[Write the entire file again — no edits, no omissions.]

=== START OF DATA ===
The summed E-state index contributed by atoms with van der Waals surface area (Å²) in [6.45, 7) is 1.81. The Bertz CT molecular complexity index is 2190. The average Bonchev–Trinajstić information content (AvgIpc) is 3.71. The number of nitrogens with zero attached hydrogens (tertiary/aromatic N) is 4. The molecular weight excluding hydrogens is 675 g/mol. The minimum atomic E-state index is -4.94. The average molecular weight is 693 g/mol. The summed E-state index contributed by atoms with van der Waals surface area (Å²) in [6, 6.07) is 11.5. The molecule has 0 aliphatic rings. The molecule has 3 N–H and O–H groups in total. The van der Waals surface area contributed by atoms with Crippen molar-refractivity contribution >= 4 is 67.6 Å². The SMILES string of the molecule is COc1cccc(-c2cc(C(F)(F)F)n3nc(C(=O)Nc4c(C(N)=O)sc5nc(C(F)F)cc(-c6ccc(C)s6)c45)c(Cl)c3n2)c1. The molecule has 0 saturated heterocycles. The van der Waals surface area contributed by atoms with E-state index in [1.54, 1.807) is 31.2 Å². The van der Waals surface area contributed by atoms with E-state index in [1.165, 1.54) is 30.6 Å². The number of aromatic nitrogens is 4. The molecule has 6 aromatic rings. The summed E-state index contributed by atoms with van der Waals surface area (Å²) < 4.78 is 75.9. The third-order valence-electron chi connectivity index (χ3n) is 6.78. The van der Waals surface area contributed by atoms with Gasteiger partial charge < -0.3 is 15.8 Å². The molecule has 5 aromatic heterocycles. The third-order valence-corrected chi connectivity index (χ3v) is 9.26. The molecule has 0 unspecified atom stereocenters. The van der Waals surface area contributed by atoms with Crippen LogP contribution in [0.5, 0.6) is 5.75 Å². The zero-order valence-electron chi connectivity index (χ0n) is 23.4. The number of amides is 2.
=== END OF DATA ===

The summed E-state index contributed by atoms with van der Waals surface area (Å²) in [6.45, 7) is 1.81. The Bertz CT molecular complexity index is 2190. The average Bonchev–Trinajstić information content (AvgIpc) is 3.71. The number of nitrogens with zero attached hydrogens (tertiary/aromatic N) is 4. The molecular weight excluding hydrogens is 675 g/mol. The minimum atomic E-state index is -4.94. The average molecular weight is 693 g/mol. The summed E-state index contributed by atoms with van der Waals surface area (Å²) in [6, 6.07) is 11.5. The molecule has 0 aliphatic rings. The molecule has 3 N–H and O–H groups in total. The van der Waals surface area contributed by atoms with Crippen molar-refractivity contribution >= 4 is 67.6 Å². The SMILES string of the molecule is COc1cccc(-c2cc(C(F)(F)F)n3nc(C(=O)Nc4c(C(N)=O)sc5nc(C(F)F)cc(-c6ccc(C)s6)c45)c(Cl)c3n2)c1. The molecule has 0 saturated heterocycles. The van der Waals surface area contributed by atoms with E-state index in [1.54, 1.807) is 31.2 Å². The van der Waals surface area contributed by atoms with E-state index in [1.165, 1.54) is 30.6 Å². The number of aromatic nitrogens is 4. The molecule has 6 aromatic rings. The summed E-state index contributed by atoms with van der Waals surface area (Å²) < 4.78 is 75.9. The third-order valence-electron chi connectivity index (χ3n) is 6.78. The van der Waals surface area contributed by atoms with Gasteiger partial charge < -0.3 is 15.8 Å². The molecule has 5 aromatic heterocycles. The third-order valence-corrected chi connectivity index (χ3v) is 9.26. The molecule has 0 unspecified atom stereocenters. The van der Waals surface area contributed by atoms with Crippen LogP contribution in [0.5, 0.6) is 5.75 Å². The zero-order valence-electron chi connectivity index (χ0n) is 23.4. The number of amides is 2.